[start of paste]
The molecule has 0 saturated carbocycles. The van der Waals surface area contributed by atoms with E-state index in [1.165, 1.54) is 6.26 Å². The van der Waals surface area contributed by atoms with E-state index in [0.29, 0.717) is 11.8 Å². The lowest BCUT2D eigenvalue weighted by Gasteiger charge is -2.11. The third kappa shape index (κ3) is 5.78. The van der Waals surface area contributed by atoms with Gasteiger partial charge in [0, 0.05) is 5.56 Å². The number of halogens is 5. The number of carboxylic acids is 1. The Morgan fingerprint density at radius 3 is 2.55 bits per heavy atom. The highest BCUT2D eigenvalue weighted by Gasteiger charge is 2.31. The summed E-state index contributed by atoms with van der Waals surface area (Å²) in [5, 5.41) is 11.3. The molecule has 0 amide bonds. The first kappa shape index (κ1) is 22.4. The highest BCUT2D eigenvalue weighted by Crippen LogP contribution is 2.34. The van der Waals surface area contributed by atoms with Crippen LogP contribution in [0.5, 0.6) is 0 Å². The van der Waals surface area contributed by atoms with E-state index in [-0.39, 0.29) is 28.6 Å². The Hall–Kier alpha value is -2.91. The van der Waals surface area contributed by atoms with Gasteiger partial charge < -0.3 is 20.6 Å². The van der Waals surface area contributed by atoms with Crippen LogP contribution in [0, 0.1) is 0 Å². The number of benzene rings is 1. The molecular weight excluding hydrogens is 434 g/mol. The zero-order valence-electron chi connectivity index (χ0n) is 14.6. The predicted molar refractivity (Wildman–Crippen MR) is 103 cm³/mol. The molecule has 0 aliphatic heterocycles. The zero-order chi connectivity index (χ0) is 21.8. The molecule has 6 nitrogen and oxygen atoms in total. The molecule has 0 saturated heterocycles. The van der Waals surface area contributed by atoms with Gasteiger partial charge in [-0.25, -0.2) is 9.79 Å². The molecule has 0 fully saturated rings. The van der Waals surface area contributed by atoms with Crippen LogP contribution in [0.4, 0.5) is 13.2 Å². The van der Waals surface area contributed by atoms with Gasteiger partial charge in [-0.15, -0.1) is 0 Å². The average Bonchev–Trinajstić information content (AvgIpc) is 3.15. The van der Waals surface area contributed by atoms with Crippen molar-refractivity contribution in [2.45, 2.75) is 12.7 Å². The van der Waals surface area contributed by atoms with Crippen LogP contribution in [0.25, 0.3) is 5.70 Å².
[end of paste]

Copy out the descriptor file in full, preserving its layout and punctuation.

The molecule has 0 saturated carbocycles. The van der Waals surface area contributed by atoms with E-state index in [1.165, 1.54) is 6.26 Å². The van der Waals surface area contributed by atoms with E-state index in [0.29, 0.717) is 11.8 Å². The lowest BCUT2D eigenvalue weighted by Gasteiger charge is -2.11. The third kappa shape index (κ3) is 5.78. The van der Waals surface area contributed by atoms with Gasteiger partial charge in [0, 0.05) is 5.56 Å². The number of halogens is 5. The number of carboxylic acids is 1. The Morgan fingerprint density at radius 3 is 2.55 bits per heavy atom. The highest BCUT2D eigenvalue weighted by Gasteiger charge is 2.31. The summed E-state index contributed by atoms with van der Waals surface area (Å²) in [5, 5.41) is 11.3. The molecule has 0 amide bonds. The first kappa shape index (κ1) is 22.4. The highest BCUT2D eigenvalue weighted by Crippen LogP contribution is 2.34. The van der Waals surface area contributed by atoms with Crippen LogP contribution in [0.5, 0.6) is 0 Å². The van der Waals surface area contributed by atoms with E-state index in [-0.39, 0.29) is 28.6 Å². The Hall–Kier alpha value is -2.91. The van der Waals surface area contributed by atoms with Gasteiger partial charge < -0.3 is 20.6 Å². The van der Waals surface area contributed by atoms with Crippen LogP contribution in [0, 0.1) is 0 Å². The number of benzene rings is 1. The molecular weight excluding hydrogens is 434 g/mol. The zero-order valence-electron chi connectivity index (χ0n) is 14.6. The predicted molar refractivity (Wildman–Crippen MR) is 103 cm³/mol. The molecule has 0 aliphatic heterocycles. The zero-order chi connectivity index (χ0) is 21.8. The molecule has 6 nitrogen and oxygen atoms in total. The molecule has 0 saturated heterocycles. The van der Waals surface area contributed by atoms with Gasteiger partial charge in [-0.25, -0.2) is 9.79 Å². The molecule has 0 fully saturated rings. The van der Waals surface area contributed by atoms with Crippen LogP contribution in [0.4, 0.5) is 13.2 Å². The van der Waals surface area contributed by atoms with Gasteiger partial charge in [-0.15, -0.1) is 0 Å². The average Bonchev–Trinajstić information content (AvgIpc) is 3.15. The van der Waals surface area contributed by atoms with Crippen molar-refractivity contribution in [2.45, 2.75) is 12.7 Å². The van der Waals surface area contributed by atoms with Crippen LogP contribution in [0.25, 0.3) is 5.70 Å².